What to know if you get an NTTA Zipcash bill

NTTA will give you roughly 120 days before your case is reviewed for criminal charges.

New to tolls and don’t have a toll tag? Paying them can be confusing but there are ways to navigate Texas’ paid roads without getting tripped up.

When you drive a toll road, a paper bill will arrive in the mail about 30 days later. It will include a photo of your license plate, and if you pay the bill within 30 days, you’re done.

Why This Story Matters
Millions of Texans rely on toll roads daily in a state that has built more paid thoroughfares over the past two decades than almost all U.S. states combined. The affordability, safety and management of these roads impact us all, especially as some leaders admit more are likely coming to handle substantial growth throughout the state and in North Texas.

If you don’t pay after another 30 days, you will receive an overdue notice that will include the unpaid toll charges and a $10 late fee.

If you still don’t pay after another 30 days, you will receive an invoice that includes a $35 late fee in addition to the unpaid toll fees.

Stiffer penalties kick in if you wait another month. That’s when your account is sent to a collection agency and to the Texas Department of Public Safety, which can issue a court citation for failure to pay tolls. The court mails a letter to you, as the vehicle’s owner, about the citation and requests that you contact the court to enter a plea of guilty, not guilty or no contest.


A guilty or no contest plea comes with additional costs — generally about $330 to the court — on top of the unpaid toll and late fees. A not guilty plea sends your case to the district attorney’s office, where you can request a jury trial or a trial with just a judge.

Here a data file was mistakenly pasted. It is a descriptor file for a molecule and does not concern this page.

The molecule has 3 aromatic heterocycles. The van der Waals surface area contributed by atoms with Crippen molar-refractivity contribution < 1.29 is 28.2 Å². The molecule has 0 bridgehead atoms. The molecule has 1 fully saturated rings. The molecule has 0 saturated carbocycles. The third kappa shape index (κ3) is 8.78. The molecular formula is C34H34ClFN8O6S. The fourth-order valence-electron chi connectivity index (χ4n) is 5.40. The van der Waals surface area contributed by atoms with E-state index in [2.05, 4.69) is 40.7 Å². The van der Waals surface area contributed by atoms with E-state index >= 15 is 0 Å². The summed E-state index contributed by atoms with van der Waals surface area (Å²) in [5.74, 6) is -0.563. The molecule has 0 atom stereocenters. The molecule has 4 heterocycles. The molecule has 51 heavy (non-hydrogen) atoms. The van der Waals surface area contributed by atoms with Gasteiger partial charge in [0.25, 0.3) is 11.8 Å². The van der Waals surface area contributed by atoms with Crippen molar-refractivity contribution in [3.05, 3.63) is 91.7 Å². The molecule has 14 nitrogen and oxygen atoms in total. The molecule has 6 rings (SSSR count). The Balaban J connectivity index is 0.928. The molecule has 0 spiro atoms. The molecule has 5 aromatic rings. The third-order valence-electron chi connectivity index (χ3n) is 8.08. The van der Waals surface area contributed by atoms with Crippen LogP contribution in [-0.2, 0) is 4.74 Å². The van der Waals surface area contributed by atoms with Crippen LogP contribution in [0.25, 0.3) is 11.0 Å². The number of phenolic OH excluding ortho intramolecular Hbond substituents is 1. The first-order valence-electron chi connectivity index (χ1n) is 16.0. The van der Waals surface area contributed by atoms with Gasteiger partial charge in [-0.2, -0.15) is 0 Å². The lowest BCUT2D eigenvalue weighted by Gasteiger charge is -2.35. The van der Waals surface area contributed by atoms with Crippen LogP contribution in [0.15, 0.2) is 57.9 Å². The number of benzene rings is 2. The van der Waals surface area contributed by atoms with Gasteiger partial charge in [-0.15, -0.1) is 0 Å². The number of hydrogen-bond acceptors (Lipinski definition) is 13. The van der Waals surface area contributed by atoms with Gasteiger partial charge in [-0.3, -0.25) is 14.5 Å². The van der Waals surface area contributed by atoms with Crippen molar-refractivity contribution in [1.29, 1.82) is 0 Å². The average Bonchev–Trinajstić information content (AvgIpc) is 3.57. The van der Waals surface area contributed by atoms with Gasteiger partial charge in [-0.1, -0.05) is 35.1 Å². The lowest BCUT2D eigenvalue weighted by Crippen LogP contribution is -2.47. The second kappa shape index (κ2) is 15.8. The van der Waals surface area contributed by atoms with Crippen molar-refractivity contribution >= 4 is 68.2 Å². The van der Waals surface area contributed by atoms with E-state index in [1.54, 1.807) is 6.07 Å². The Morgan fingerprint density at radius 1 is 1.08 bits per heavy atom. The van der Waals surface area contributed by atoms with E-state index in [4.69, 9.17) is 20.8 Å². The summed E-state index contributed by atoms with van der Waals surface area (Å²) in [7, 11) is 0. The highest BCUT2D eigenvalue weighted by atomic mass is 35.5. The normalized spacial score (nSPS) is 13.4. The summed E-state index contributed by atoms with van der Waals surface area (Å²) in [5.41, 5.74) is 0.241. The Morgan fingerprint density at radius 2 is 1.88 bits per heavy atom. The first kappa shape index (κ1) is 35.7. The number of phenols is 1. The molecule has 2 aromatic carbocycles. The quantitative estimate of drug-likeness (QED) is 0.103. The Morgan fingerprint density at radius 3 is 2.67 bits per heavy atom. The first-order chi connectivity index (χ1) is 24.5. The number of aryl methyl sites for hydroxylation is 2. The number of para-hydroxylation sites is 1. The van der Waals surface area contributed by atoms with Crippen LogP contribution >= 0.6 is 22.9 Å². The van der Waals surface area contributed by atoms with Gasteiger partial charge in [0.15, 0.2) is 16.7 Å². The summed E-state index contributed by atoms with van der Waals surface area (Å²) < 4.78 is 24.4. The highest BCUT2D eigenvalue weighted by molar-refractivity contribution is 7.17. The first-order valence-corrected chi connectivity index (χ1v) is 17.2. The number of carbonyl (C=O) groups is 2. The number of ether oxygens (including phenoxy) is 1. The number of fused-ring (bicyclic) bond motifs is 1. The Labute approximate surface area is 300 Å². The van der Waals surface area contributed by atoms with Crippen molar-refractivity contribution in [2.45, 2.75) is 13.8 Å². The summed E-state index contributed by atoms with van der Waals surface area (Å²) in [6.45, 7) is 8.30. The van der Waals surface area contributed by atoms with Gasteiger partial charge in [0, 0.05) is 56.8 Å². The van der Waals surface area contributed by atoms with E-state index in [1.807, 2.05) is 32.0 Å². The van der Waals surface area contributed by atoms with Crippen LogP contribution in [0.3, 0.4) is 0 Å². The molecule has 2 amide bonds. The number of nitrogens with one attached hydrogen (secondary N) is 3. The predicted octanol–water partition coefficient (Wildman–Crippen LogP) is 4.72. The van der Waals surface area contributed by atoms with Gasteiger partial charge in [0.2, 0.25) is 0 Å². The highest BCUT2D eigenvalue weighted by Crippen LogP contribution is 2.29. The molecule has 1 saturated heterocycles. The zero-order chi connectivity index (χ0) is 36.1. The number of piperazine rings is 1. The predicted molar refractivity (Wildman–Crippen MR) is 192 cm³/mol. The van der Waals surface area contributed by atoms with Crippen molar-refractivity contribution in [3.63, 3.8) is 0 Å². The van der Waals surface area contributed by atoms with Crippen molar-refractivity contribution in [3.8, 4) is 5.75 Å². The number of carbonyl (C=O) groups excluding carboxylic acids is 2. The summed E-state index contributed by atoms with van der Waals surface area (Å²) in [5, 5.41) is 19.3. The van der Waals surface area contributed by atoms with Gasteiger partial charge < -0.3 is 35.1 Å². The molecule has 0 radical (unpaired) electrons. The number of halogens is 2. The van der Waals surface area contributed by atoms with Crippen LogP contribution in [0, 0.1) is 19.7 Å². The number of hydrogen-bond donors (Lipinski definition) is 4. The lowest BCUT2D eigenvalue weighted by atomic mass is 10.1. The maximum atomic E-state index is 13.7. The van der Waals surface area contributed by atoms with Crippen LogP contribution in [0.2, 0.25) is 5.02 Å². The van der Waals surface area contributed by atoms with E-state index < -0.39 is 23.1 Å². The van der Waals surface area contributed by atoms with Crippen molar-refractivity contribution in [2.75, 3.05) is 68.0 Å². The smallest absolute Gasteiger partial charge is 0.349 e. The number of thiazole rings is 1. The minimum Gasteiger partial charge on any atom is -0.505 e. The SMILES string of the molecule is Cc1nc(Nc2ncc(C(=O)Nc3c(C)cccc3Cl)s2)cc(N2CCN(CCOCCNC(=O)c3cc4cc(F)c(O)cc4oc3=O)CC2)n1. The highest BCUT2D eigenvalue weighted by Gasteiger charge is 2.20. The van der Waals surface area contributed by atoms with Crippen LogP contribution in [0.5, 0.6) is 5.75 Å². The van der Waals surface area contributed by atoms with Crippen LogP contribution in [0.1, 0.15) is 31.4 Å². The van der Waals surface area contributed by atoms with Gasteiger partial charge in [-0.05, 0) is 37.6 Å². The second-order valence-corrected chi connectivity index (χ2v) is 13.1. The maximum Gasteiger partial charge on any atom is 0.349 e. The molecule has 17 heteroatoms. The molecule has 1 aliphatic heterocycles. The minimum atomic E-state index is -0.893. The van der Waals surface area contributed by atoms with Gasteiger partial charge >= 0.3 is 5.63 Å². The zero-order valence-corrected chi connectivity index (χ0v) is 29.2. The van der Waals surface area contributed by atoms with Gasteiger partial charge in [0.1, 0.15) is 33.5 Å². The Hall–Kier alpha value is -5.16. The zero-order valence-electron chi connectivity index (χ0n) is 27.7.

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Video: Ride along with veteran motorist as she discusses her daily drive on North Texas toll roads
Joanna St. Angelo explains why sometimes she’d rather sit in bumper-to-bumper traffic on State Highway 114 rather than pay to use the toll lanes.

If you choose to not enter a court plea, the court suspends your driver’s license. Thousands of driver’s licenses have been suspended related to unpaid tolls over the last year, according to the Texas Department of Public Safety.


The court then sends a letter stating that if you fail to show up by a certain date, a warrant will be issued for your arrest.

The consequences get even more serious for those who use tolls a lot.

If you have 100 or more toll violations over a 12-month period, you are considered a “habitual violator” and the tax assessor’s office blocks you from renewing your vehicle’s registration. Last year, more than 211,000 registration blocks were issued by two of the state’s largest tollway authorities — the North Texas Tollway Authority in Dallas and the Central Texas Regional Mobility Authority in Austin.


State law also allows tollway operators to ban you from driving on their roads. So if you are stopped by law enforcement on a tollway, the officer can impound your vehicle.

Keep in mind that the onus is on you. These steps can still occur even if NTTA makes an administrative error or if you sell your car. That’s because state law mandates that you file a document verifying the sale and change in ownership with the Texas Department of Motor Vehicles within 30 days.

Good luck and drive on!